It has been three years since a settlement agreement was reached over the costs of shutting down the San Onofre nuclear plant, but many questions remain.
The San Onofre Nuclear Generating Station’s shutdown in 2012 and decommissioning in 2013 was precipitated by the failure of replacement steam generators, resulting in a minor radioactive leak. A substantial debate ensued over how much of the estimated $4.7 billion in costs for replacement power, utility investments and ongoing maintenance would be borne by ratepayers, and how much would be borne by the plant’s owners, majority owner Southern California Edison and San Diego Gas & Electric, which holds a minority stake.
A settlement was ultimately proposed in March 2014, and finalized by the California Public Utilities Commission in November of that year, that called for ratepayers to be responsible for $3.3 billion (70 percent) of the price tag.
Still more controversy then unfolded over revelations of a March 2013 meeting between former California Public Utilities Commission President Michael Peevey and then-Edison Executive Vice President Stephen Pickett that took place during an international energy conference in a luxury hotel in Warsaw, Poland. During the meeting, Pickett used hotel stationary to jot down an outline of a potential deal to resolve the shutdown issues, a framework that was similar to the settlement that was ultimately adopted. Many were outraged when the secret meeting came to light in 2015, and Edison was slapped with a $16.7 million fine — still a relatively minor amount given the sums involved in the deal — for failing to disclose it.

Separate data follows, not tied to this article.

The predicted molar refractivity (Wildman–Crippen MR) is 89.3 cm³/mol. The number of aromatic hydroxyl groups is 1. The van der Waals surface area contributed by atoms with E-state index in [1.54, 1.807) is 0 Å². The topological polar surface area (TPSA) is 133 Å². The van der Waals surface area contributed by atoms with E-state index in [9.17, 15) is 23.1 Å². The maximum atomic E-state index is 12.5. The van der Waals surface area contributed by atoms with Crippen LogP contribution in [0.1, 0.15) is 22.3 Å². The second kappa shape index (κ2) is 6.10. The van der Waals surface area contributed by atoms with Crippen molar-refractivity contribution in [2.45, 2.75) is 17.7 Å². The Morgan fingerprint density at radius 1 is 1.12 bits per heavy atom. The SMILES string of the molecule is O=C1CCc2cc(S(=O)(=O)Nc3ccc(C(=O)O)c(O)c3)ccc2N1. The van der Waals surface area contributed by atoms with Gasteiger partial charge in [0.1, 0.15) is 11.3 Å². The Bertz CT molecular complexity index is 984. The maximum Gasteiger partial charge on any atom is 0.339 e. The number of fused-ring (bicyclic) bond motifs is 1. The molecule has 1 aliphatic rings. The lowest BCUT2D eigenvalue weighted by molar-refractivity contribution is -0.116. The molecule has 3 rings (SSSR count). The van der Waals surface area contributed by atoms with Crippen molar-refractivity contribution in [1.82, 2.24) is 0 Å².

San Diego attorney Mike Aguirre, who previously served as the city attorney for San Diego, called the settlement agreement a “travesty of justice,” and later filed a lawsuit over the deal and the refusal of the PUC and Gov. Jerry Brown’s administration to release 63 emails between PUC President Michael Picker and the governor’s office during the time the settlement agreement was being put together in 2013. Many suspect that the emails might shed some light on the (possibly untoward) dealings with regard to the settlement, and whether the Brown administration was involved.
In light of these developments, the PUC ultimately agreed to reopen the settlement, and the Aguirre lawsuit is ongoing.
The PUC claims that the emails are exempt from public open record laws because they relate to the agency’s internal decision-making process and because Brown’s role as governor means the communications are privileged. But critics contend that they may be directly related to the public’s business, and thus should be a matter of public record.
At the very least, the actions of the PUC and Gov. Brown’s office to stonewall over the release of the communications creates the air of malfeasance. With billions of dollars of the public’s money at stake, if there is no evidence of wrongdoing, Brown or the PUC should be happy to release the emails. And if there is evidence of misconduct, it is all the more important that the agencies be forced to turn over the documents in the public interest. (Los Angeles Daily News, 8/16/2017)